Way back in the 1980s and before, most people enjoyed driving. Owning a car was a privilege that not everyone could afford. Your vehicle was a part of you, and you treated it as such.
The people and the cars around you seemed to respect one another. It was a safer time to be a driver. Vehicles were cared for deeply, and America took pride in the way they were driven.
In the early 1990s, the term “aggressive driving” came to the forefront of traffic safety concerns. The world got itself in a hurry. No longer did vehicles brake to let people in or slow down for yellow lights. People forgot how to respect the road and those who share it. This is not to say that aggressive driving did not exist until the 1990s; it most likely has existed since the onset of motor vehicle travel, but it did not become an overwhelming issue until then.
Arizona is one of only 11 states to have specific laws targeting aggressive driving. These laws define aggressive driving as speeding and at least two of the following: failure to obey a traffic control device, passing on the right out of regular lanes of traffic, unsafe lane change, following too closely, failure to yield right-of-way and is an immediate hazard to another person or vehicle. The GOHS devotes funding to law enforcement agencies to combat aggressive driving through overtime, unmarked enforcement vehicles, and speed-detection equipment. In Arizona, aggressive driving is a Class 1 Misdemeanor, With up to 6 months jail, three years probation, $4,575 in fines, and the potential suspension of your driver’s license, aggressive driving is more than just a traffic ticket. If you got involved in a car crash and the potential reason is aggressive drivers on the road, you´ll need help and advice from the best car accident lawyers in Phoenix.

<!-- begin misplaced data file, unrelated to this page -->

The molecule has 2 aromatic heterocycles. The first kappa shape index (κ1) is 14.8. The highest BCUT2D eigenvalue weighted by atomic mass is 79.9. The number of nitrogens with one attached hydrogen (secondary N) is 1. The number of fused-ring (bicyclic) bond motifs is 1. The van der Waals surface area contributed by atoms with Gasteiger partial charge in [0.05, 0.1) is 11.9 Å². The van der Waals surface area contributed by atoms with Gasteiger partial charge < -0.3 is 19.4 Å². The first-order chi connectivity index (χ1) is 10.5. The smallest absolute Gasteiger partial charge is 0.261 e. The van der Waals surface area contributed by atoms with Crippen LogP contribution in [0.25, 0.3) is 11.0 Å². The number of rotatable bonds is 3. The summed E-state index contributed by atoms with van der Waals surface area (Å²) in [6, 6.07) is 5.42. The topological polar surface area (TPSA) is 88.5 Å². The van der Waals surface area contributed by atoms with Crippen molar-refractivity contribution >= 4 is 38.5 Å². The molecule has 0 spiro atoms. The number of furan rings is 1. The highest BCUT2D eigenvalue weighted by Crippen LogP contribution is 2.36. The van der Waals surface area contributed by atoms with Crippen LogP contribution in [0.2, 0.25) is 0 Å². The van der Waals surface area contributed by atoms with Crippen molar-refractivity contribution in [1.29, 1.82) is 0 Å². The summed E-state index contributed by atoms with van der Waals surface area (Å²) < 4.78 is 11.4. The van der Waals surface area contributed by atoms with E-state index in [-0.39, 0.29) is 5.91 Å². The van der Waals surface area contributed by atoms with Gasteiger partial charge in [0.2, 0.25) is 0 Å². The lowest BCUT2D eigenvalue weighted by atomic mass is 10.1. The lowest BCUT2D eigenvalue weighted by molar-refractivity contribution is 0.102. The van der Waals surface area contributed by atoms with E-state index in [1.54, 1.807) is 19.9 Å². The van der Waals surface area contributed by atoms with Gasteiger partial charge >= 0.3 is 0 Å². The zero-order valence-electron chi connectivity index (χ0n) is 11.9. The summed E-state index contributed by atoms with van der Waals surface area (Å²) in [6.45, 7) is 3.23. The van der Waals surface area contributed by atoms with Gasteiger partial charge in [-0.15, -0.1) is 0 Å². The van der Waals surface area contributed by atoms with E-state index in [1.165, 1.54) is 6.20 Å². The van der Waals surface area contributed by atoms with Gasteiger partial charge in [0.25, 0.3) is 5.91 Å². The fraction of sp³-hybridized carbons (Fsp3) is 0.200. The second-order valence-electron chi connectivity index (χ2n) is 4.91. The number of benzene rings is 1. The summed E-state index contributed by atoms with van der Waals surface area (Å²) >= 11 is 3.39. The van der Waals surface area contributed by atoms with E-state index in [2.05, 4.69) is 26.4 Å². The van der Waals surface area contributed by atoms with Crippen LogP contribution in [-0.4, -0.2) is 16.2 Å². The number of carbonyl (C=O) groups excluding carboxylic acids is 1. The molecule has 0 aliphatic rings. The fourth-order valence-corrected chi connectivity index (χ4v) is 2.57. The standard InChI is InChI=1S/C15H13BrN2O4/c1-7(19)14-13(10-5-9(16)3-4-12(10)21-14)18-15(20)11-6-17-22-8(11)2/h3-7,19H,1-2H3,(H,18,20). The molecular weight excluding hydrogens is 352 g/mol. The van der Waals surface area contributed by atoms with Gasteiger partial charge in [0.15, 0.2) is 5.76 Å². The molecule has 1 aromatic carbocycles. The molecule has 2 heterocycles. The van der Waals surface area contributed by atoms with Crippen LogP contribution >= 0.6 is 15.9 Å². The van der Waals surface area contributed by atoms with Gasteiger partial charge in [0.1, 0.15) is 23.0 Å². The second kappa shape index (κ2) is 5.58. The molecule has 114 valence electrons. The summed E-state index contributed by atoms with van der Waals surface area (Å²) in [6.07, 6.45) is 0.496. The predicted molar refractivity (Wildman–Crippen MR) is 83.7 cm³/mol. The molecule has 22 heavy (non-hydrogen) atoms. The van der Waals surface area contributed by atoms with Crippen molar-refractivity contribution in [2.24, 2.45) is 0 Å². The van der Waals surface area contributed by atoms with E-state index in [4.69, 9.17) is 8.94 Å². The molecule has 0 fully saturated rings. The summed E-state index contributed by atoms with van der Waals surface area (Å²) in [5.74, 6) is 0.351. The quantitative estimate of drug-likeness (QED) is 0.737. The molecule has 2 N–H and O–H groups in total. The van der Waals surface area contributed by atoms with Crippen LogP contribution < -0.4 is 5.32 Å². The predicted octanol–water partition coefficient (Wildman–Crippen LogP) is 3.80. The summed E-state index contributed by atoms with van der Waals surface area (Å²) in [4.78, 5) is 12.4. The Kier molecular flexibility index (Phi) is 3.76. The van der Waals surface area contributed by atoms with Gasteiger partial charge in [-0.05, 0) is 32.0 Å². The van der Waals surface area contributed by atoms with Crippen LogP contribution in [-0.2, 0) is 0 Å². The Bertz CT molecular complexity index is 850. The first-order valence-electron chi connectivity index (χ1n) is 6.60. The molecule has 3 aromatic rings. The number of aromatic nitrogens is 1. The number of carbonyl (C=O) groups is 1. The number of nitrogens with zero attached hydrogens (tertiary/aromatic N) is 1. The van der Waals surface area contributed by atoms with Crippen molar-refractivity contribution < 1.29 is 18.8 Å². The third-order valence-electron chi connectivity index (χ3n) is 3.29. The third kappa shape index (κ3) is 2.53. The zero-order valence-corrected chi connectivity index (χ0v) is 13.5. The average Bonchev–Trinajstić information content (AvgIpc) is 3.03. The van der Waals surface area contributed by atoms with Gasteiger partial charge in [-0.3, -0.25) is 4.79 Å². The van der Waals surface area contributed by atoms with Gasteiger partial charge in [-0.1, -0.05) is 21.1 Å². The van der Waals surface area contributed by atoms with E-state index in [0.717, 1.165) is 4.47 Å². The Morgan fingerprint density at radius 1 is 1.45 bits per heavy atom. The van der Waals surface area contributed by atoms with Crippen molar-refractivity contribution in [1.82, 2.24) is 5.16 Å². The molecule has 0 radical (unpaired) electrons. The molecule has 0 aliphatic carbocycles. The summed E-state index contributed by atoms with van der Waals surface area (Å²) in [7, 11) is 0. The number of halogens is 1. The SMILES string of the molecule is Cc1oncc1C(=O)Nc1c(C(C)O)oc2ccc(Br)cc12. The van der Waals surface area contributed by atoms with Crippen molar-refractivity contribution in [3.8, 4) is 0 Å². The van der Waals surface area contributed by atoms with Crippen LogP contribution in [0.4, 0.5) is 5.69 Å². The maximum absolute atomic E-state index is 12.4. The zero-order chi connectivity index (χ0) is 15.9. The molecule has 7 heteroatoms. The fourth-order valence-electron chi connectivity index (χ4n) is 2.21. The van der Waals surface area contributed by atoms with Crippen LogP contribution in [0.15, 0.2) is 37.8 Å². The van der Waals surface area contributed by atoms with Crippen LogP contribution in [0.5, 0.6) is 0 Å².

Today, aggressive driving is the most significant issue on the roads. According to the AAA, 51% of drivers purposely tailgated last year. That’s over 100 million drivers going out of their way to drive aggressively.
American drivers are worse than they have ever been, and the statistics are overwhelming. Other behaviors such as yelling at drivers, honking out of spite, making obscene gestures, blocking vehicles from changing lanes, speeding, and cutting people off have also set record numbers.
The leading cause of the rise in anger and aggression can be attributed to the number of drivers on the road. Every year, there are more people on the road than the previous. In 2018, there were 228 million drivers in the nation. In 1990, there were 167 million drivers. In under 30 years, there was an increase of 61 million drivers.
Congestion of roadways is obviously a huge factor, but the NHTSA says 66% of traffic fatalities are caused by aggressive driving. The statistics are alarmingly high, but still, every day, people continue to drive aggressively.